* In the paper edition of Haringey People following the ballot, to be delivered to all Haringey homes, the Council does state: ‘All current tenants and those in temporary accommodation are guaranteed a high quality Council home at Council rents with a secure tenancy on the re-built estate’. But we understand that the Temporary Accommodation Group have been calling for written enforceable contracts stating this to be issued to all the temporary tenants, with the upgrading to permanent tenancies starting straight away.
Peacock Industrial Estate
The local businesses under threat distributed a leaflet during the Love Lane ballot stating their clear ‘Not for Sale’ position. This was delivered on the estate and was a poster displayed in shop windows. Their organisation, Tottenham Business Group, plan to resist any CPOs (Compulsory Purchase Orders).
Marcus Garvey Library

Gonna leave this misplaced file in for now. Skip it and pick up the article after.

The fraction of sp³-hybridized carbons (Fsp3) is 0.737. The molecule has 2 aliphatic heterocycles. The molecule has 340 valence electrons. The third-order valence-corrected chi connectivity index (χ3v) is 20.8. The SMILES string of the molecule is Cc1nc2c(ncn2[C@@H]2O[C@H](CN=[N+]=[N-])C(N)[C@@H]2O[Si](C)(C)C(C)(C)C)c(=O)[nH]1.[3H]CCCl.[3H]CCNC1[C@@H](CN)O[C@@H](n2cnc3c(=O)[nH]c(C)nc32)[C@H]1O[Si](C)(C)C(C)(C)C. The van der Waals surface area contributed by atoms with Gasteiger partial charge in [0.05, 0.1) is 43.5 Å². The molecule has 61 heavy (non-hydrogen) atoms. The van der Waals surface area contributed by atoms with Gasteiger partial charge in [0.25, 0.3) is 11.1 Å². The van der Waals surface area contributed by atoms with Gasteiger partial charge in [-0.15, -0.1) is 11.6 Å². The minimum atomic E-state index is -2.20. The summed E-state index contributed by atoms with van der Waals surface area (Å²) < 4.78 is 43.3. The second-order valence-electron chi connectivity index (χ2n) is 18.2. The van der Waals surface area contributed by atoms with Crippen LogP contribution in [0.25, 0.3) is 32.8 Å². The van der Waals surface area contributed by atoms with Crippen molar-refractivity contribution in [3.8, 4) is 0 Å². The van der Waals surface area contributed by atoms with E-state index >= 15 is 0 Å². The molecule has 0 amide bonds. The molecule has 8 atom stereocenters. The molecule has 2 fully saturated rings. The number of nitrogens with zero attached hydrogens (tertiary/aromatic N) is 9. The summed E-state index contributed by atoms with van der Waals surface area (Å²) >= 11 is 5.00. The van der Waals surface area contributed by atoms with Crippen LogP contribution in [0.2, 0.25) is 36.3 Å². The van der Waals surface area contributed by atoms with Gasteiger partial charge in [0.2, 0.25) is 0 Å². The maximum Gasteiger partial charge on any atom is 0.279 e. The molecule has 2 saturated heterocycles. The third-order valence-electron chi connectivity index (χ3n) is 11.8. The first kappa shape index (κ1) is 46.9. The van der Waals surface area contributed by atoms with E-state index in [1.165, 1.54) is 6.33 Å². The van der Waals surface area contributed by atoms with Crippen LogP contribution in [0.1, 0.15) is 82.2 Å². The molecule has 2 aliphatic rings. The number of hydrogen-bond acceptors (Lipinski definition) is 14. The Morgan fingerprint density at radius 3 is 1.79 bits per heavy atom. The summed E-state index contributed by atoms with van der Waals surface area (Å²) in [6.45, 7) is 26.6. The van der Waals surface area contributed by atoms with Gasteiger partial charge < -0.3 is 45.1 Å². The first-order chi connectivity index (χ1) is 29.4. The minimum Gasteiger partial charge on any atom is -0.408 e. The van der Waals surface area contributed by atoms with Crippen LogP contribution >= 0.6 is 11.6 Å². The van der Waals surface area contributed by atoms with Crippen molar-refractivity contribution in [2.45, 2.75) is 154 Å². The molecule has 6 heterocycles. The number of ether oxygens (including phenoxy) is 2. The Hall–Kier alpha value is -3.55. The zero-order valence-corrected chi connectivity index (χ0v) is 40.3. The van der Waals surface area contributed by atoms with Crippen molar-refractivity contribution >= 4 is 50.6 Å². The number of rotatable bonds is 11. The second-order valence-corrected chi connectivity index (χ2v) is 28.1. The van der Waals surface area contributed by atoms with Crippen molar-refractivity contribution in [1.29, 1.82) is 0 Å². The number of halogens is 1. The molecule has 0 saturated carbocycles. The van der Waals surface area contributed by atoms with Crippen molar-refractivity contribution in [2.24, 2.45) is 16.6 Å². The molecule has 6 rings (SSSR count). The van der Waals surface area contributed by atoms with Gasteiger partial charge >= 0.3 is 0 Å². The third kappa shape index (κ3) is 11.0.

At the last meeting of the Friends of Marcus Garvey Library on September 11th, we discussed how the Council has agreed that the ground floor of the library will be reconfigured; the children’s counter removed during the refurbishment would be reinstated; the light boxes would be removed to enable the available space to be more effectively utilised and the African Caribbean collection moved downstairs to become once against an integral part of the book collection and also more accessible. Professional library architects will be approached to draw up plans. With regard to the Children’s Garden which backs onto the Green Precinct, the Chair has received an email from the Marcus Garvey library manager, asking for maintenance of the Children’s Garden to be discussed at our September 11th meeting. She had also left the plans (created by the Regeneration Team) to be discussed by the Friends at the reception desk. The current situation is that the maintenance of the garden is to be carried out by the private company for a year; but the Library Service want to know if the Friends will take it on after that. There was some discussion about this, as it was pointed out that the garden was part of the public realm and people wanted to know why the residents be asked to maintain the public realm instead of the Council. Also, other members of the group felt we needed more information. It was finally agreed that the Chair would invite the Library Manager to the next meeting on November 13th to discuss and interpret the plans which everyone agreed were unclear.